Over the next week or two I plan to write a series of posts about WTC 7, culminating in the promised detailed explanation of why I think WTC 7’s collapse most likely wasn’t purely “natural,” i.e. why I think it most likely wasn’t caused just by debris damage plus subseequent (non-arson) fires. But first, in this and the next few posts, I’ll look at the official reports plus some other stuff that various defenders of the official story have asked me to read.
I’m now studying both of the following:
- Appendix L – Interim Report on WTC 7 (PDF) in NIST’s June 2004 Progress Report
- Chapter 5 (PDF) of the FEMA report
Both these reports include time lines of events leading up to the collapse of WTC 7, starting with what happened to the Twin Towers. Both reports, especially the NIST interim report, contain photos and summaries of witness observations of structural damage to WTC 7 and subsequent fires. It would be nice if the witnesses were actually named, quoted, and sourced. Hopefully that will be done in NIST’s final report on WTC 7?
I notice something very weird. In neither the FEMA report nor the interim NIST report have I found any mention of any of the pre-collapse observations that led fire fighters to conclude, a few hours before collapse, that WTC 7 was unstable and likely to collapse soon. According to this interview with Deputy Fire Chief Peter Hayden, from the April 2002 Firehouse Magazine:
Firehouse: Chief Nigro said they made a collapse zone and wanted everybody away from number 7; did you have to get all of those people out?
Hayden: Yeah, we had to pull everybody back. It was very difficult. We had to be very forceful in getting the guys out. They didn’t want to come out. There were guys going into areas that I wasn’t even really comfortable with, because of the possibility of secondary collapses. We didn’t know how stable any of this area was. We pulled everybody back probably by 3 or 3:30 in the afternoon. We said, this building is going to come down, get back
Hayden is also quoted as saying:
By now, this is going on into the afternoon, and we were concerned about additional collapse, not only of the Marriott, because there was a good portion of the Marriott still standing, but also we were pretty sure that 7 World Trade Center would collapse. Early on, we saw a bulge in the southwest corner between floors 10 and 13, and we had put a transit on that and we were pretty sure she was going to collapse. You actually could see there was a visible bulge, it ran up about three floors. It came down about 5 o�clock in the afternoon, but by about 2 o�clock in the afternoon we realized this thing was going to collapse.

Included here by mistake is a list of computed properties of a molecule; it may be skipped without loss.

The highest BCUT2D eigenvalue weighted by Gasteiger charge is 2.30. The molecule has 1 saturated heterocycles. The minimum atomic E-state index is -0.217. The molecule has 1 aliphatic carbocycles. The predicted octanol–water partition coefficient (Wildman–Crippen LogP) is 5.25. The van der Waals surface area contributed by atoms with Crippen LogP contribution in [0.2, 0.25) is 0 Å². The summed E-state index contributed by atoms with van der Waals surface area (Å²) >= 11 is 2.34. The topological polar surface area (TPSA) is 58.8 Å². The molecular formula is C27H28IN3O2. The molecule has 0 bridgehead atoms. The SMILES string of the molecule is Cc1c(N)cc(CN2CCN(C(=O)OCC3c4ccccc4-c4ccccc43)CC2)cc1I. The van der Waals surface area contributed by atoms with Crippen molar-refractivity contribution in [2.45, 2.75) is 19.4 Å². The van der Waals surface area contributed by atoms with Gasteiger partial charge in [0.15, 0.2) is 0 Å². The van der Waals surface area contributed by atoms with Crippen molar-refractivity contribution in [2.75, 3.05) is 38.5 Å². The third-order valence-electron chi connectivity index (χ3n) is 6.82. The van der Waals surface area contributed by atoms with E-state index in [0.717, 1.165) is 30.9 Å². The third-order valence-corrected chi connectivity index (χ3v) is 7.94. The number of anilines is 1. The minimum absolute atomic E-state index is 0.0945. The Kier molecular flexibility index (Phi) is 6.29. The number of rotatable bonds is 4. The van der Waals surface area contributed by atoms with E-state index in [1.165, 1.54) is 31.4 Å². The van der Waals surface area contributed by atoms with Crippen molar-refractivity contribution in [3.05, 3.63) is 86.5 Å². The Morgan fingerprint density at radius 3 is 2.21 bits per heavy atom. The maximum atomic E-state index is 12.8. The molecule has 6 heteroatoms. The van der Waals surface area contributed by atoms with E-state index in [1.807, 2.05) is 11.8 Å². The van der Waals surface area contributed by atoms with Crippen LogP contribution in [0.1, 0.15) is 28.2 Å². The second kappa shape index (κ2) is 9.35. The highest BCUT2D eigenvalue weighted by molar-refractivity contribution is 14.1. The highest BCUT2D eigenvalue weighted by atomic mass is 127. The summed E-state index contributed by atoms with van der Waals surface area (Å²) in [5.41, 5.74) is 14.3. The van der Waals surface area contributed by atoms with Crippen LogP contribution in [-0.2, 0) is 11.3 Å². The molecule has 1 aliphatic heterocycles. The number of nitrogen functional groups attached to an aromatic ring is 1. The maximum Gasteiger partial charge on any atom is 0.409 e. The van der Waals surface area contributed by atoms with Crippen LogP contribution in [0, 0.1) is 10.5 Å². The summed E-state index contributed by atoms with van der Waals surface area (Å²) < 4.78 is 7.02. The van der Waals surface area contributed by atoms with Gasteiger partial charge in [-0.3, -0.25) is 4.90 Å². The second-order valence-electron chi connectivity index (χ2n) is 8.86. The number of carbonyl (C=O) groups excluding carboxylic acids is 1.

What sorts of movements, if any, were observed via the transit instrument during the three hours before collapse? If indeed WTC 7 collapsed naturally, one would think these observations would be highly relevant to any analysis of the collapse.
Another, closely related, also very strange thing: Near the bottom of this page about WTC 7 on the website of one very vehement defender of the OCT, there is a video which is introduced as follows: “Here is a first responder with Building 7 in the background during an interview. Note the frustration in his voice because he can’t do anything for the building.” Then, just below the video, there’s the following quote:
First responder: “You see where the white smoke is? You see this thing leaning like this? It’s definitely coming down. There’s no way to stop it. Cause you have to go up in there to put it out and it already – the structural integrity is just not there in the building. It’s tough, it’s.. it’s.. You know we can handle just about anything, this is beyond…
I, for one, am very curious to know more about this “leaning.” When did the building start leaning, and how far, and, most importantly, in what direction? (I would guess south, or maybe southwest or southeast, but it would be nice to confirm this.)
But there is no mention, in either the FEMA report or the preliminary NIST report, of any such leaning or tilting before collapse. Why not? Again, one would think that this information would be exceedingly relevant to an analysis of the collapse. Surely it would yield some good clues as to what, if anything, was failing inside the building.
Speaking of leaning, I find no mention, in either the FEMA report or the prelim NIST report, of how far and in what direction the building was leaning during collapse, either. I would think that that would provide some important clues too.
Of course, I suppose it’s possible that the folks at NIST just weren’t aware of these pieces of information when they wrote the 2004 interim report. Maybe someone should email them and make sure they are aware of these things now?
I’m not sure, though, whether this information would make NIST’s job easier or harder. Somehow, I suspect the latter….